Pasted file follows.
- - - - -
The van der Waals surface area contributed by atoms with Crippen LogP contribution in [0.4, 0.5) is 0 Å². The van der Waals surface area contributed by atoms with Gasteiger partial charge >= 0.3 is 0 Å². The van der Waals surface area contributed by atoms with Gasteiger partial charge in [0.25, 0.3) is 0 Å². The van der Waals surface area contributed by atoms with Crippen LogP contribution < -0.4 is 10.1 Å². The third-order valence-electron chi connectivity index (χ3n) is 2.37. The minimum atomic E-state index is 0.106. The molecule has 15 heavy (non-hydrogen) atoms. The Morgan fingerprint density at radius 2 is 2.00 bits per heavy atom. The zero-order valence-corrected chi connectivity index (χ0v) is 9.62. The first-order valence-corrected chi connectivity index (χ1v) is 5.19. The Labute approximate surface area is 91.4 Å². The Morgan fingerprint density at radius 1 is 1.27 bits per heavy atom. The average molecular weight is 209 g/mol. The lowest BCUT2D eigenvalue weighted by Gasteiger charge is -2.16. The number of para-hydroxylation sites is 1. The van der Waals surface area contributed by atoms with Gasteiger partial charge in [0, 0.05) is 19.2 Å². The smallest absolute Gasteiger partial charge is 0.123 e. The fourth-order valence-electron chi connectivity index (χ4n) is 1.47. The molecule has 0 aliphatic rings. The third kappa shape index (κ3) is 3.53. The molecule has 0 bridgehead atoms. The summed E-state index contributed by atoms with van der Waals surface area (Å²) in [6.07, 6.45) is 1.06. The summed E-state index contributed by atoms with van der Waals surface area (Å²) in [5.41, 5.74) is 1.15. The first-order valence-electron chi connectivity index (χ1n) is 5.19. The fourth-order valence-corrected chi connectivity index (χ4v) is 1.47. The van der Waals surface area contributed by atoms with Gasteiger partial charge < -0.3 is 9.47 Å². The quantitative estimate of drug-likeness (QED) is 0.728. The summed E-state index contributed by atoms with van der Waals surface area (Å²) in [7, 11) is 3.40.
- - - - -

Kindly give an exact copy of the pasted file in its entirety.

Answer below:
The van der Waals surface area contributed by atoms with Crippen LogP contribution in [0.4, 0.5) is 0 Å². The van der Waals surface area contributed by atoms with Gasteiger partial charge >= 0.3 is 0 Å². The van der Waals surface area contributed by atoms with Gasteiger partial charge in [0.25, 0.3) is 0 Å². The van der Waals surface area contributed by atoms with Crippen LogP contribution < -0.4 is 10.1 Å². The third-order valence-electron chi connectivity index (χ3n) is 2.37. The minimum atomic E-state index is 0.106. The molecule has 15 heavy (non-hydrogen) atoms. The Morgan fingerprint density at radius 2 is 2.00 bits per heavy atom. The zero-order valence-corrected chi connectivity index (χ0v) is 9.62. The first-order valence-corrected chi connectivity index (χ1v) is 5.19. The Labute approximate surface area is 91.4 Å². The Morgan fingerprint density at radius 1 is 1.27 bits per heavy atom. The average molecular weight is 209 g/mol. The lowest BCUT2D eigenvalue weighted by Gasteiger charge is -2.16. The number of para-hydroxylation sites is 1. The van der Waals surface area contributed by atoms with Gasteiger partial charge in [0, 0.05) is 19.2 Å². The smallest absolute Gasteiger partial charge is 0.123 e. The fourth-order valence-electron chi connectivity index (χ4n) is 1.47. The molecule has 0 aliphatic rings. The third kappa shape index (κ3) is 3.53. The molecule has 0 bridgehead atoms. The summed E-state index contributed by atoms with van der Waals surface area (Å²) in [6.07, 6.45) is 1.06. The summed E-state index contributed by atoms with van der Waals surface area (Å²) in [5.41, 5.74) is 1.15. The first-order valence-electron chi connectivity index (χ1n) is 5.19. The fourth-order valence-corrected chi connectivity index (χ4v) is 1.47. The van der Waals surface area contributed by atoms with Gasteiger partial charge < -0.3 is 9.47 Å². The quantitative estimate of drug-likeness (QED) is 0.728. The summed E-state index contributed by atoms with van der Waals surface area (Å²) in [7, 11) is 3.40.